Tuesday, November 29, 2005

Right Brothers Offer Poignant Social Commentary

I'd posted The Right Brothers' song "Bush was Right" as an example of bad art, not of politics I disagreed with. It's a terrible song, with simple lyrics and a stolen melody.

But I don't think much of these guys' politics, neither. Take "You Can't Racial Profile," a catchy little number off their new album:


You know, I've never seen a grandma strap a bomb on, either. I have, however, seen Timothy McVeigh kill hundreds in Oklahoma City and Dylan Klebold and Eric Harris storm through their school shooting students. To the best of my recollection, none of those folk were "olive skinned." Terrorism is a philosophy, not a genetic trait of any one particular nationality.

3 Comments:

At 4:37 PM, Blogger Scott Roche said...

I figured you'd play the McVeigh card. ;-)

So how many terrorists that are interested in blowing up big American things white? Now how many are "olive skinned"? (I hate that descriptor as most olives I've seen are green, purple, or black.) Just askin'...

Is profiling always bad/wrong?

 
At 5:47 PM, Blogger codemorse said...

The McVeigh card? The one where he commits one of the largest terrorist acts in our nation's history? ;)

There's no way to quantify how many terrorists are white, or "olive skinned." My point, if I have one, is that it's absurd to claim that all terrorism that's happened in the sky is the result of "olive skinned people." It's racist shit. And when Al-Qaeda's pulling stuff like this:
http://www.emma.tv/cultural_affairs/national/white_terrorists_recruited_terrorism.aspx
it's also ineffective.

Is profiling always bad or wrong? No. Very few things in life are always bad, or wrong.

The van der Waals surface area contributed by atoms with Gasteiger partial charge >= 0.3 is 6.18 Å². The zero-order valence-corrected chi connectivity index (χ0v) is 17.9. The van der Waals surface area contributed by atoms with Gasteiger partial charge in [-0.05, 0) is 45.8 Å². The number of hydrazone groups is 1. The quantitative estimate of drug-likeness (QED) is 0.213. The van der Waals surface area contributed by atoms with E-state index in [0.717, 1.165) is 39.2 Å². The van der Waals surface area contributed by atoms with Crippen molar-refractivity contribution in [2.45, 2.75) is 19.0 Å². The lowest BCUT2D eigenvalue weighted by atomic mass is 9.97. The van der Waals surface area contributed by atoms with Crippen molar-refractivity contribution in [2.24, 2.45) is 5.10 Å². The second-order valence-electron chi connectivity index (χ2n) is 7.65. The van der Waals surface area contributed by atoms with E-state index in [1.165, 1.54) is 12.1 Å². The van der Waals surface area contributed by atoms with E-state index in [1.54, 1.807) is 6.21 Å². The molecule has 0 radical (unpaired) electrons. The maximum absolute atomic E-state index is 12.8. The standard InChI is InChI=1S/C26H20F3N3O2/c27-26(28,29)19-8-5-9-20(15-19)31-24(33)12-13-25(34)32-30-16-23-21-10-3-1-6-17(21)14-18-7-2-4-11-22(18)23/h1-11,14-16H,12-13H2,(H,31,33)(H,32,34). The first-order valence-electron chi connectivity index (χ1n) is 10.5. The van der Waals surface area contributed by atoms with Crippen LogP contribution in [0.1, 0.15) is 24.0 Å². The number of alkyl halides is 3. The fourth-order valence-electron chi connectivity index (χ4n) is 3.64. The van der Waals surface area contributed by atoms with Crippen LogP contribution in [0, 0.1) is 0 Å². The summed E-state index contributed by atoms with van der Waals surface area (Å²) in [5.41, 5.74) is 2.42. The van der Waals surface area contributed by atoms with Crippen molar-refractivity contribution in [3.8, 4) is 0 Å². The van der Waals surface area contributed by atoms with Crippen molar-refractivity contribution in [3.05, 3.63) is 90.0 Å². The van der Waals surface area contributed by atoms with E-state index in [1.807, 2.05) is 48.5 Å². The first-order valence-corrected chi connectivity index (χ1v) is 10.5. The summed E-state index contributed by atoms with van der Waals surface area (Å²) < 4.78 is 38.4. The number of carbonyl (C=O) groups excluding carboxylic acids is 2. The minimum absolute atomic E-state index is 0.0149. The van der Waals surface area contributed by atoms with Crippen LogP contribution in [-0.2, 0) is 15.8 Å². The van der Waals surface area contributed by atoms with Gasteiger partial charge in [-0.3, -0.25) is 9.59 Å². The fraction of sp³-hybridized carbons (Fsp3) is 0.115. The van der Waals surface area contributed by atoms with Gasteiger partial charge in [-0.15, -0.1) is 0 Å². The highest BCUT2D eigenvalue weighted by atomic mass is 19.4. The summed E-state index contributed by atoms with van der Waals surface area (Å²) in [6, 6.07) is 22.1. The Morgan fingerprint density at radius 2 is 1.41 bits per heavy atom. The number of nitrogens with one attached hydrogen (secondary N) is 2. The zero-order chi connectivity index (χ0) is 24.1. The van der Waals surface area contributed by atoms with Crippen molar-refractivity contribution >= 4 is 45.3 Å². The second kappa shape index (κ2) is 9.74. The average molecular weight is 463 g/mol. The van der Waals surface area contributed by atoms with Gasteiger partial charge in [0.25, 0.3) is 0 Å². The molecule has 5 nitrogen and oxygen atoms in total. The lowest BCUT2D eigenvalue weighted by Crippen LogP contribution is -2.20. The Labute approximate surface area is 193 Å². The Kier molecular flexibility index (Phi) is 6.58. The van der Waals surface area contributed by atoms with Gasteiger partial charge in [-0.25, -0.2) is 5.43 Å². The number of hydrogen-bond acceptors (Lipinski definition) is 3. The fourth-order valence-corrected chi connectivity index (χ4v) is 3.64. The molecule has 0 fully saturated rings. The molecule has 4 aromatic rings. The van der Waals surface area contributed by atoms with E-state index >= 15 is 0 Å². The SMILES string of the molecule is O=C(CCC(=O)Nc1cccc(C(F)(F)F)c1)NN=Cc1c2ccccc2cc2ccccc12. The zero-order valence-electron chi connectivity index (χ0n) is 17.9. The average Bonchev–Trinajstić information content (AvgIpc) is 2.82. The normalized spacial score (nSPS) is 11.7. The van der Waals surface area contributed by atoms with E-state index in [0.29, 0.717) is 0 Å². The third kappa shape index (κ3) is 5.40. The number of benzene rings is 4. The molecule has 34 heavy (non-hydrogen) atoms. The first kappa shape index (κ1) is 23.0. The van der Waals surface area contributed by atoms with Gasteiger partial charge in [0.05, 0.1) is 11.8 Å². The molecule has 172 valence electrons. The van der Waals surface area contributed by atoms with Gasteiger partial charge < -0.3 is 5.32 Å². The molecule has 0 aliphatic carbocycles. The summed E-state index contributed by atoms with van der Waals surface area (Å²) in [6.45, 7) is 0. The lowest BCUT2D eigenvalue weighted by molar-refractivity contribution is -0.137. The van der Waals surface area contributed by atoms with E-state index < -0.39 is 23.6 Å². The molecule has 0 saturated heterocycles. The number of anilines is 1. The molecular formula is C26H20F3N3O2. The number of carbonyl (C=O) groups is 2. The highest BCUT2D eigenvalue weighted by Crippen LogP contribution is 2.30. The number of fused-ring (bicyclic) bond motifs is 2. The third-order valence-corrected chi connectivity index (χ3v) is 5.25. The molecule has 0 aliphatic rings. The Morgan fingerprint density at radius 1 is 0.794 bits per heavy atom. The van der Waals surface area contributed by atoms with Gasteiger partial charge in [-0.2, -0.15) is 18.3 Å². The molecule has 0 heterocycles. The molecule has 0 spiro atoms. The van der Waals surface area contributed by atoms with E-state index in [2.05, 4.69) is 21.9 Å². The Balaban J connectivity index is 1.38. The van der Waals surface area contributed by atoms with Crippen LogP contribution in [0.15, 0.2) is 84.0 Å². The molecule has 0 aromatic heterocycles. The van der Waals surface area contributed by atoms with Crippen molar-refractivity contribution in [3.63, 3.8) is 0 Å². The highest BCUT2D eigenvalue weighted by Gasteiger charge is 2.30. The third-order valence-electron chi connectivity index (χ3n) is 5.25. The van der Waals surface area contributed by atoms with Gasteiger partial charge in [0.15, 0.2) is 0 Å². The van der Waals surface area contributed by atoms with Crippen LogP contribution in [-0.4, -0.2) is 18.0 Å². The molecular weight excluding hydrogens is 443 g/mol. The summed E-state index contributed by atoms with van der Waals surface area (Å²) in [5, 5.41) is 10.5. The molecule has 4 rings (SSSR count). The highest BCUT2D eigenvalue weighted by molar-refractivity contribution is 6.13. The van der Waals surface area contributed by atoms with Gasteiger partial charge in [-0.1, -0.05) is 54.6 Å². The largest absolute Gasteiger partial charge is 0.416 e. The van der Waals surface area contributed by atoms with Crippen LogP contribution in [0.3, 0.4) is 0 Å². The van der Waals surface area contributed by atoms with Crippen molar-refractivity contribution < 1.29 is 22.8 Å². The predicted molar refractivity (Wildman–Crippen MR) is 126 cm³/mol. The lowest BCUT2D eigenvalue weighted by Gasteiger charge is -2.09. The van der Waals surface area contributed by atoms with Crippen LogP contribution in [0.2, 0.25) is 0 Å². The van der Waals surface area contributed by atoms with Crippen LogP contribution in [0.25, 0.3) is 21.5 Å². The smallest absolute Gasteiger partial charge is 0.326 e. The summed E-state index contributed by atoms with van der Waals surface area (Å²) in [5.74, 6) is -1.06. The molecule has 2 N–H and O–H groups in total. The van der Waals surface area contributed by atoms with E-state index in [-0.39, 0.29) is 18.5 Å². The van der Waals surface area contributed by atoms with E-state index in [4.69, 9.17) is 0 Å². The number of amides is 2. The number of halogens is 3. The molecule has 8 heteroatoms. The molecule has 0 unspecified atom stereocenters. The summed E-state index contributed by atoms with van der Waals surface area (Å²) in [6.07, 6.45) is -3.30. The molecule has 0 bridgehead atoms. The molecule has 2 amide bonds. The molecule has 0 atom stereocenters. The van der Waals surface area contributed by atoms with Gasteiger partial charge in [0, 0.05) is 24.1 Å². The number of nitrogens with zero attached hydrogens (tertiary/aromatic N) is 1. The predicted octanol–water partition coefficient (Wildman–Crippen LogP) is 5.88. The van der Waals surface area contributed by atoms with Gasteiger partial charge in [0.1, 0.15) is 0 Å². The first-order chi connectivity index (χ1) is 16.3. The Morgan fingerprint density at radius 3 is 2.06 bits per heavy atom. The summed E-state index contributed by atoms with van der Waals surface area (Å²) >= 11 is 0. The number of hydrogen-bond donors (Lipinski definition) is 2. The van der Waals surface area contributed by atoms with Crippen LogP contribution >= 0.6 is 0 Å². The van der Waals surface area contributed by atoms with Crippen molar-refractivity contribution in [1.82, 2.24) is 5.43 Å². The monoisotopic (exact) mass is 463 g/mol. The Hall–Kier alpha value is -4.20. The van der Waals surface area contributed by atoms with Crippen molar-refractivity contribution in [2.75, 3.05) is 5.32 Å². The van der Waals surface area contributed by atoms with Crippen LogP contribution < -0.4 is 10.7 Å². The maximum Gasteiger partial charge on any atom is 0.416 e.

At 7:03 PM, Blogger Jabawacefti said...

Both good points.

Here's the deal. CodeMorse is right. On the whole, profiling is bad. For several reasons. One, it's lazy. Two, as you've noticed, it's too easy to get around (recruit white and black people). But most importantly, we do not want our government, or agents of the government, to look at the color of the person's skin. If it can be helped.

That being said, by the McVeigh card, I think he's talking about the fact that your exception sort of proves the point. I hardly think we can equate the threat faced by folk like McVeigh (as horrible as his attack was) to the proliferation of terrorist organizations and acts in the Middle East and the current threat they pose. It is fine to note that not all terrorists are Middle Eastern. Of course that's true. But to suggest that since we cannot quantify the number of terrorists that derive from the Middle East (actually, several experts have made some reasonably educated guesses), that all terrorists from all regions and races always pose the same exact threat is naive to the point of absurdity.

It was not always so, nor will it necessarily always be so, but today we clearly face a proliferation of Middle Eastern (or whatever you want to call it, Islamic fundamentalist, suicidal nihilist) terrorism, the danger of which outweighs on average terrorism from any other source.

To claim such a suggestion is "racist" forces us to ignore the prevailing socio-geolitical forces of our time. As evidenced by a recent study conducted by the leading independent scholars from the Middle East who, through no help from the Right Brothers, singled out their region as singularly backward in individual freedom and human rights. It should certainly not surprise us that terrorists are created in such places. Nor is it racist to think so.

I am no fan of simplistic overgeneralizations demonizing a group of people based on their skin color. But let's not pretend that all threats are equal because we cannot judge a book by its cover. It is nothing short of self-imposed ignorance that does nothing to advance our understanding of how to protect ourselves from such terrorism.

 

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